Morocco : Has the government compensated Jerada's miners as promised ?

A few days after the emergence of social unrest in the city of Jerada, the Minister of Energy, Mining and Sustainable Development revealed the amount of money spent on the province during 14 years. The numbers made public by the Minister were meanwhile backed by others indicated by Driss Benhima, who has headed the ministry when the coal mine closed. Aside from official numbers, were these miners compensated as promised ?

Has the government compensated Jerada's miners as promised ?./Ph. DR
Estimated read time: 4'

While thousands of protesters took their anger to the streets in the city of Jerada denouncing unemployment and poverty, the Ministry of Energy, Mining and Sustainable Development revealed the amount of money spent on the north-eastern province from 2003 to 2017. Answering a question at the House of Counsellors (upper house of the Parliament), Aziz Rabbah, head of the ministry, explained that investments in Jerada amounted to 12.3 billion dirhams in the last 14 years.

12 billions in 14 years

As reported by MAP news agency, with details related to what the government and most particularly the ministry in charge, spent on the province, Rabbah indicated that «these investments included infrastructure with 224 projects planned, for an overall budget of about 1.543 billion dirhams, and productive sectors, with 28 projects, for around 10 billion dirhams, particularly in the energy sector». This sum was also covering the social aspects, deemed affected negatively after the end of the exploitation of the mines in the city, through the implementation of 111 projects for a budget of 380 million dirhams, in addition to 336 projects under the National Initiative for Human Development (INDH) for 340 million dirhams.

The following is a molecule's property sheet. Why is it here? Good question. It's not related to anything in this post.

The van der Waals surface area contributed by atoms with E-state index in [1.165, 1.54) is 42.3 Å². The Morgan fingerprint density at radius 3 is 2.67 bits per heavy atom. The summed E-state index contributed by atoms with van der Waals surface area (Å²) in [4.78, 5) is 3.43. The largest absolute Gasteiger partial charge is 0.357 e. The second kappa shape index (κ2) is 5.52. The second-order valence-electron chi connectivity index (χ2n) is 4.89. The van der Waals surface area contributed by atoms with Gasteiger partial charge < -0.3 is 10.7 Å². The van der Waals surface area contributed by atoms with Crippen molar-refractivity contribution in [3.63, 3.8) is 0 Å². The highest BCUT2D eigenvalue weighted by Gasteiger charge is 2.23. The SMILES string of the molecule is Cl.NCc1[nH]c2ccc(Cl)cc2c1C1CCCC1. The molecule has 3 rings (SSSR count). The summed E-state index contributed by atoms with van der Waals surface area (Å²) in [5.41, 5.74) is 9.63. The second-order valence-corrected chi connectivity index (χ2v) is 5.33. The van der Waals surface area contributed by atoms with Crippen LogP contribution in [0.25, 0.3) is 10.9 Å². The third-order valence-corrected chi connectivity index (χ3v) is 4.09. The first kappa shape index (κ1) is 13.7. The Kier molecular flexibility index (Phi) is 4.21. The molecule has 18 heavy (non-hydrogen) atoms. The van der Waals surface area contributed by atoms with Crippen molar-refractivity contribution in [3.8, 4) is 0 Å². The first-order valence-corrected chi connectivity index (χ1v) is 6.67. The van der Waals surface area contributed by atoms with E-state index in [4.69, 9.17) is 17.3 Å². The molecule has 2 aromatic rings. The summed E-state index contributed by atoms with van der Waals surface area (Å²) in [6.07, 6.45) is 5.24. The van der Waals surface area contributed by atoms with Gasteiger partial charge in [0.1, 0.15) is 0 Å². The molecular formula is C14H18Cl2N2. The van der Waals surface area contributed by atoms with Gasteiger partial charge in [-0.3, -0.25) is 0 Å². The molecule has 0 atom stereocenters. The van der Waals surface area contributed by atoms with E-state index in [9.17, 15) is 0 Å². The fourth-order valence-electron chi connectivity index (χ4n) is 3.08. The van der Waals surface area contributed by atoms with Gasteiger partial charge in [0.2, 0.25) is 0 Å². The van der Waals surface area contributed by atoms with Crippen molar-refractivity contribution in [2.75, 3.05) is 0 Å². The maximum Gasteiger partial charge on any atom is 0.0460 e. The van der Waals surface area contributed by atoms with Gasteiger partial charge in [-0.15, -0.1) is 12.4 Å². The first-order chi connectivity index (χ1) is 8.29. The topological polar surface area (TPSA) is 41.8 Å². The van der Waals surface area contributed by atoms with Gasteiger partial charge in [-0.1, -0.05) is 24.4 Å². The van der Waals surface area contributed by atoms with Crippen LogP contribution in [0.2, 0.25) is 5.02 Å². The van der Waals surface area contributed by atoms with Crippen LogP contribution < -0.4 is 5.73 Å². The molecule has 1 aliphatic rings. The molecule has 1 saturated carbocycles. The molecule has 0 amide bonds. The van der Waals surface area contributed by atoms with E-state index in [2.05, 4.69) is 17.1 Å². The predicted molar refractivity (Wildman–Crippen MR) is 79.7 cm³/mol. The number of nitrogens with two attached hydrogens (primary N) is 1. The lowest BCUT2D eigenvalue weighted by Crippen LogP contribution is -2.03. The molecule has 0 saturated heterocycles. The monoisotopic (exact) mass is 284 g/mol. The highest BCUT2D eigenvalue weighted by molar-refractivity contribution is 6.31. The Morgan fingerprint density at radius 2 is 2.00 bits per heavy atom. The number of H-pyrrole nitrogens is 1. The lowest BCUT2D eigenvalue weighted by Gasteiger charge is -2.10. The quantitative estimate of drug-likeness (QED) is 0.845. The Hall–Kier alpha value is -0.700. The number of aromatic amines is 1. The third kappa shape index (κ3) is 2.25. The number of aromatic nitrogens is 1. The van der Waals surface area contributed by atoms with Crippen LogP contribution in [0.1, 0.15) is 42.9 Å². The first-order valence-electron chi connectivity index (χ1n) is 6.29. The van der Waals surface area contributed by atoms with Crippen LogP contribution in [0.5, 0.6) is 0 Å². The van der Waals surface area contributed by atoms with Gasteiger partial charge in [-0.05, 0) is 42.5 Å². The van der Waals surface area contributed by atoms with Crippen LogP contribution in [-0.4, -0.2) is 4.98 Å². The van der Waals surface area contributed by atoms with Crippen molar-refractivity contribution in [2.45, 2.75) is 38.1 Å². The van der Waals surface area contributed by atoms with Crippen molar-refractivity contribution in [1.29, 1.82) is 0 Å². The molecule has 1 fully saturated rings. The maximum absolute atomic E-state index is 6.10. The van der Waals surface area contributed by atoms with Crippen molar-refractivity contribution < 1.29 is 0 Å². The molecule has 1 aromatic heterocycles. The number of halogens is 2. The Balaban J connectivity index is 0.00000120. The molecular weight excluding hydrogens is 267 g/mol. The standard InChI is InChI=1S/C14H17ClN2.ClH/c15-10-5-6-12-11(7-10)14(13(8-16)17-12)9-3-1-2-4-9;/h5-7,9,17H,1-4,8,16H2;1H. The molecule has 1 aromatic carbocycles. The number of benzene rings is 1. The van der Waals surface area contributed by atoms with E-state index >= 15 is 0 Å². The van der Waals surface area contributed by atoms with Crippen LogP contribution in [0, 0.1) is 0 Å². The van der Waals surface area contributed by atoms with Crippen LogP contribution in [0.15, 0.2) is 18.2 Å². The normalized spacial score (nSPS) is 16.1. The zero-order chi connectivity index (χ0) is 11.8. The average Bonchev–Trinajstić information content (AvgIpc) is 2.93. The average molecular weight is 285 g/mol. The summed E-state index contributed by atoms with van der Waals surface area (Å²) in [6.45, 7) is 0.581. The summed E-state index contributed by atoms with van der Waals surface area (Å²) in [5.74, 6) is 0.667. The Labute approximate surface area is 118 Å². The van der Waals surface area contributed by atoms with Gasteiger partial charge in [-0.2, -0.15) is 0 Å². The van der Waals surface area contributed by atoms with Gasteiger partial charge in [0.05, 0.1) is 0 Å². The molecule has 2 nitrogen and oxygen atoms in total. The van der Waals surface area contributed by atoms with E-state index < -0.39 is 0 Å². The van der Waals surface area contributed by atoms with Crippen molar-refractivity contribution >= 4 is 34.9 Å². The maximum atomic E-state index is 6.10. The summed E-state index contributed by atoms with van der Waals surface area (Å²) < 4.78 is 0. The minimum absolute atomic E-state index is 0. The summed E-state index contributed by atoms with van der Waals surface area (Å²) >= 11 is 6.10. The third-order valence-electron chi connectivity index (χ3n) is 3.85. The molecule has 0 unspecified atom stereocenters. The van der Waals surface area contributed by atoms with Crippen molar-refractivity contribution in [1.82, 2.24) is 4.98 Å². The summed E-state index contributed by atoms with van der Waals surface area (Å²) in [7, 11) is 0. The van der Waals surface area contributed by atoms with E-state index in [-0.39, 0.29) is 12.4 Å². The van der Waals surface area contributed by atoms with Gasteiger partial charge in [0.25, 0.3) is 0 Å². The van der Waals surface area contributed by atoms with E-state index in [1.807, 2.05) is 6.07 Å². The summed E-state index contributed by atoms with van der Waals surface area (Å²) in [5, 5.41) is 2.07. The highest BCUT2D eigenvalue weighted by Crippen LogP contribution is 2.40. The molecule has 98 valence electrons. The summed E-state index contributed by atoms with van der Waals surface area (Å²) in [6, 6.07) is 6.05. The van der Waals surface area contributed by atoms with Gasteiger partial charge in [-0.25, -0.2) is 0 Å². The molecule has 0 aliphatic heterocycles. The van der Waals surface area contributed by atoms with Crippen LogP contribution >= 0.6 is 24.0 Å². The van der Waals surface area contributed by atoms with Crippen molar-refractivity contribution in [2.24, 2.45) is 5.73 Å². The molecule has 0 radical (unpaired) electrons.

Commenting on the event that changed Jerada’s future, the Minister pointed out that «the State had to close Jerada’s mine, which was one of the largest in the Kingdom and a collective agreement was signed in this regard in 1998». According to him the total compensation related to the closure of this mine amounted to 2.2 billion dirhams, adding that «4,647 employees received compensations worth 1.3 billion dirhams».

Benhima's figures

The figures given by Aziz Rabbah, former Minister of Equipment, Transport and Logistics since January 2012 who was appointed by King Mohammed VI as Minister of Energy, Mines and Sustainable Development on April the 5th 2017 were backed by others given by Driss Benhima, former Chairman of the National Office of Electricity, a client of CdM, and former Minister of Transport, Energy, Tourism, Mining and Merchant Navy.  Speaking to Medias 24 about the closure of Charbonnage du Maroc, Benhima who was also heading the mine’s restructuration plan set by the liquidation commission of CdM, explained that in March 1998 they «signed a memorandum of understanding with the trade unions for the gradual departure of employees and then closed it definitively three years later».

With his own figures, the official, who had also been heading Royal Air Maroc in the past, indicated that the government has allocated at the time the most generous social plan in the history of Morocco to the staff of the mine : 3 billion dirhams for 5,000 employees which would translate to 600,000 dirhams per person.

To put it in others words, Benhima announced to Media 24 that «1.3 billion dirhams were allocated to compensate the 5,000 employees, an average compensation of 260,000 dirhams».

«We also paid 1.7 billion dirhams to the social security funds so that the workers could benefit from reimbursement of medical care and their retirement pensions».

«Apart from the 3 billion dirhams, we must also consider the social housing offer that was set at the time». According to Benhima, CdM’s employees were sold social housing at a very low price, around 90% lower than the then-market value estimated by a prefectural commission which was very conservative in its evaluations (the sale price was established at about 10,000 dirhams for each housing unit), he added.

The compensation varied